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How to rim a glass

Some cocktail recipes, like margaritas, call for you to rim the glass with salt or sugar. You should also feel free to add rims to cocktail recipes that don’t call for them – this can put an exciting twist on standard recipes.

You can do this with a rimmer dish (I got this one at Amazon) and it makes it much easier, or you can go for a beautiful wooden salt box rimmer) or just plates and saucers, but either way the basic steps are always the same:

Overhead shot of margarita with salt-rimmed glass

  1. Moisten the rim.
  2. Turn the glass upside down and dip it.
  3. Some bartenders recommend twisting the glass to get more stuff on the rim; some advise not. Try it both ways to see what works for you. Generally, not twisting will result in less stuff on the rim, but that might be a good thing. And it depends on the texture of whatever you’re using to rim glasses.

Do we have a video? Yes, we do. And then below the video we have it all written out in detail for everyone who prefers to read it.

Tips and Techniques

Before you start, get the following together:

The rimmer saucer: Pour your sugar, salt or whatever you’re using to rim the glasses with on a saucer or plate, or a rimmer dish. Use plenty to make sure the rim gets covered, and make sure the circle of powder is bigger in diameter than the rim of your glass.

What kind of salt/sugar? For salt, I prefer the look and taste of coarse sea salt or kosher salt, but you can use regular table salt. For sugar, plain white or brown sugar works fine, and powdered/confectioner sugar will, too.

One of my favorites is coarse turbinado sugar, which looks like little golden crystals along the rim of the glass.

The moistener: if citrus flavors fit the cocktail you’re making, use a wedge of lime, lemon or orange to rim the glass. If not, use a clean sponge dipped in one of the ingredients from the drink – preferably a liqueur, so it’ll be sticky.

Alternatively, you can also pour simple syrup onto another saucer and dip the glass in that.

Or if you’re using a rimmer dish:

Rimmer dish with compartments

Pour your liquid over the sponge in the compartment labeled “Lime.” If you’re using lime, I recommend buying bottled lime juice for it rather than fresh squeezed.

If you’re not using lime in your recipe – say, you’re using a graham cracker crust for the Pumpkin Pie Martini, which doesn’t have lime anywhere near it – you can use simple syrup or even honey or agave syrup. With this sponge, even water works pretty well when you’re not sure what to use.

Pour your salt in the salt compartment, sugar in the sugar… if you’re doing a graham cracker or chili rim or something unusual, you can pour that in one of the compartments instead of salt or sugar, or you can just use a saucer.

The nice thing about a margarita rimmer is that it closes up neatly and you can just open it and reuse the salt and sugar next time. Be sure the wash the sponge out after each use in the sink, since lime juice can spoil.

Rimmer dish partially closed

Now you’re ready to rim!

1. Moisten the rim. Whether you’re using a citrus wedge or a sponge dipped in liqueur, rub it along the glass at a slow steady pace to make it even. Remove any pulp or seeds that get on the rim.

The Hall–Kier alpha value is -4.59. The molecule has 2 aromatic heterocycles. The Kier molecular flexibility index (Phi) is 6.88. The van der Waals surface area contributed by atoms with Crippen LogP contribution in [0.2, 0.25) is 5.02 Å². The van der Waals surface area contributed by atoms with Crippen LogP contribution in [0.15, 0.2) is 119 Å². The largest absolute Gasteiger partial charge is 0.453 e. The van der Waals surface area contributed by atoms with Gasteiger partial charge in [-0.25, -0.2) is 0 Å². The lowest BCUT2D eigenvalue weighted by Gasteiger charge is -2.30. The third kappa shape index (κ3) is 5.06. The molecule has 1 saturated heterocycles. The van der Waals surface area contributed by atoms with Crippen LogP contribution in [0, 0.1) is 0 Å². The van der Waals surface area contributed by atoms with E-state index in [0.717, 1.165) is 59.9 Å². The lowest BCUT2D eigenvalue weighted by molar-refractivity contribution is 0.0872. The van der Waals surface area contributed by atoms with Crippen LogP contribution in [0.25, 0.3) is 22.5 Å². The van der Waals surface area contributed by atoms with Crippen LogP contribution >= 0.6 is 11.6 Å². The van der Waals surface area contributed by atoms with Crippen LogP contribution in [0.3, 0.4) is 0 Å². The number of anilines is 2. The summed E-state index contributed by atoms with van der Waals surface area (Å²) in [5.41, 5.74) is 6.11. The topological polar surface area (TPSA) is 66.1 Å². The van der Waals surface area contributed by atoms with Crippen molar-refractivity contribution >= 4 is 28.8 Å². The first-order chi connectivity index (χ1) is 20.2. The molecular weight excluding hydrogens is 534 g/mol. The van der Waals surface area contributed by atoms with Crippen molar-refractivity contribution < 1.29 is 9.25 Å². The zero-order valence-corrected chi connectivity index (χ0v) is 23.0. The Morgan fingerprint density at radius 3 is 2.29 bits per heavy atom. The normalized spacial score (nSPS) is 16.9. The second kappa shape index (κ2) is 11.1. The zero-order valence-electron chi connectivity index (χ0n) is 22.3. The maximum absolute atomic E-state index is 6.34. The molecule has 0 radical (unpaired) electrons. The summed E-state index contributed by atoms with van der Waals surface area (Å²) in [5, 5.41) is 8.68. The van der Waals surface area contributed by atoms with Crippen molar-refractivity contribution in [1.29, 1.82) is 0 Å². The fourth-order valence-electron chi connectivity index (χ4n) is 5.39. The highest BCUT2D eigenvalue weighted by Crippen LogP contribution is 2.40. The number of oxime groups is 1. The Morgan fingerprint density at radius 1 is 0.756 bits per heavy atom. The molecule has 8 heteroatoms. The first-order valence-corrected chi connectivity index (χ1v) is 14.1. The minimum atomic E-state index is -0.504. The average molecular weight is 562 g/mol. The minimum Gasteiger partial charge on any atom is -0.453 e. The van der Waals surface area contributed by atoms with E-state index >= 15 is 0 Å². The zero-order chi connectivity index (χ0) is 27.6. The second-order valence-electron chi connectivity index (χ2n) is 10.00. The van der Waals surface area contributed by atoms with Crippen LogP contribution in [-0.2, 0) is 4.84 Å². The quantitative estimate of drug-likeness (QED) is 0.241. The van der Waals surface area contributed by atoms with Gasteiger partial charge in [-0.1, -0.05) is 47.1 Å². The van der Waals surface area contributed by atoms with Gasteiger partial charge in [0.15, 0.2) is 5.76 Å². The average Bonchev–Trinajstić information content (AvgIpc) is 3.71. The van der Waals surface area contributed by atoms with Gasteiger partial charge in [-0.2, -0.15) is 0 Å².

If you’re using simple syrup on a saucer, just dip the glass once without twisting to get proper coverage. If you’re using the rimmer dish, just squish the glass down into the sponge.

Rubbing lime along rim of glass

Putting glass in water

2. Dip the glass in the salt/sugar/powdered whatever. Turn it upside down and dip it in the powder firmly, as if the glass rim has ink on it and you’re trying to stamp a perfect circle in your sugar or salt.

Putting glass in salt

3. The twist? Some bartenders just stamp the glass once, but most twist to get more salt on the rim. Whatever you do, don’t keep stamping it more than once, because that makes it fall off the rim and collect on the sides.

Salt-rimmed margarita with lime


Here’s where it gets fun. Don’t limit yourself to salt and sugar! You can rim glasses with anything powdered. The possibilities are pretty much endless. Your only inhibition is making sure the flavoring of the rim goes well with the flavor of the cocktail. Here are some suggestions:

  • Cocoa. Perfect for chocolate martinis.
  • Cinnamon-sugar. Delicious with lots of cocktails – consider ones that use Kahlua, Baileys, orange or chocolate liqueurs.
  • Spicy Rim #1. Mix 1 part coarse salt with one part chili powder (cayenne, chipotle, etc.) for a fantastic hot & spicy rim.
  • Spicy Rim #2. Mix equal parts coarse salt, paprika, onion powder and garlic powder.
  • Sweet & Spicy. The Red Hot Santa ‘Tini calls for a combination of chili and cocoa powder, which is wonderful with a lot of chocolatey drinks.
  • Celery Salt. Great for Bloody Marys.
  • Crushed candy or cookies. Basically, anything you can powder can be used as a rim.
  • Crushed graham crackers. Works on pretty much any drink that’s good with a sugar rim. Wonderful with Sidecars.
  • Ginger. Mix equal parts sugar and powdered ginger.
  • Powdered drink mixes. Not every powdered drink mix is the right texture for sticking to the glass, but you can usually work around that by moistening the glass differently – for example, simple syrup may work better on really fine powders than citrus. A powdered mint hot chocolate mix makes a Chocolate Mint rimmer for Grasshoppers. Kool-Aid mixes can be great for fruity drinks or the Porch Crawler.

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